Our body often sends us warning signs and symptoms when something is wrong in our body. Many people either completely ignore these signs and symptoms or find excuses for them. For example, if you feel excessively tired and weak, you may attribute it to stress at work. While this may be true, your body is still trying to tell you that your health needs your attention.
Partial loss of consciousness and disorientation can be due to several reasons. It can be due to dehydration, the onset of dementia or Alzheimer’s disease, as well as vitamin deficiencies.
Everyone suffers from hair loss, but very severe hair loss is most often not normal. Excessive hair loss can be caused by malnutrition, anaemia or an autoimmune disease. It can also be caused by stress.Make sure you pay attention to how often your hair falls out (every day) and at what time of year. This will help your doctor to make a diagnosis.
Skin rashes are usually found in autoimmune diseases. These can be acne, eczema, dry skin rashes, dermatitis or allergies.
Sudden weight loss
Sudden weight loss is a very worrying sign. It is therefore necessary to see a doctor straight away to find out what exactly causes the weight loss.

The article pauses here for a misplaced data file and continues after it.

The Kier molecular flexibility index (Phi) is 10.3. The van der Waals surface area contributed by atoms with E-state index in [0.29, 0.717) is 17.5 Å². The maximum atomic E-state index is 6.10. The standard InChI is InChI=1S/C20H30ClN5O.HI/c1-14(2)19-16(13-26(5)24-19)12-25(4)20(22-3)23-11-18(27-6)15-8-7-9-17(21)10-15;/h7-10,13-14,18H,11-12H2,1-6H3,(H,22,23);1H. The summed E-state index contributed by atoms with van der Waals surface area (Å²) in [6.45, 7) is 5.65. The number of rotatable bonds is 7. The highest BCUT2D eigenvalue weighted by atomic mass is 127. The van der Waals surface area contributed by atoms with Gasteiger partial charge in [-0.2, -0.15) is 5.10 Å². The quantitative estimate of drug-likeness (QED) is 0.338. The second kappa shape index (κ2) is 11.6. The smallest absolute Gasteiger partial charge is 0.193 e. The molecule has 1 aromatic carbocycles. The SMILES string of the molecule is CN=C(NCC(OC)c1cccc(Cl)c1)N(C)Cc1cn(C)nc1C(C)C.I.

Change in stool
This may indicate type 2 diabetes. It may also indicate gastrointestinal problems. Depending on the nature of the changes, the doctor will be able to diagnose and prescribe treatment.
If there is no wound but your body is bleeding – for example, if you find blood in your urine or stools – this might indicate internal bleeding. If this happens, you should see your doctor as soon as possible.
Changes in vision
People with type 2 diabetes often report sudden visual impairment. Nervous system disorders may also affect the quality of vision.
Frequent sensation of thirst
This symptom is also characteristic of diabetes and may also occur with Sjögren’s syndrome, which is an autoimmune disease that primarily affects the mouth and eyes.
Dark yellow urine
This indicates dehydration. It may also be a sign of liver disease.
This is usually linked to vitamin B deficiency and/or dehydration.
If you notice any of the above signs, as well as any others, consult a doctor (preferably more than one) as soon as possible. Don’t try to diagnose yourself and don’t panic – it might be much more harmless than you think. And if it isn’t, you’ll be given the treatment you need.
Ask your doctor to tell you which specialists you should see and what tests you should take. It is also important to have annual check-ups so that you are aware of any changes in your body. And remember – you are the expert of your own body and only you can tell exactly how you really feel.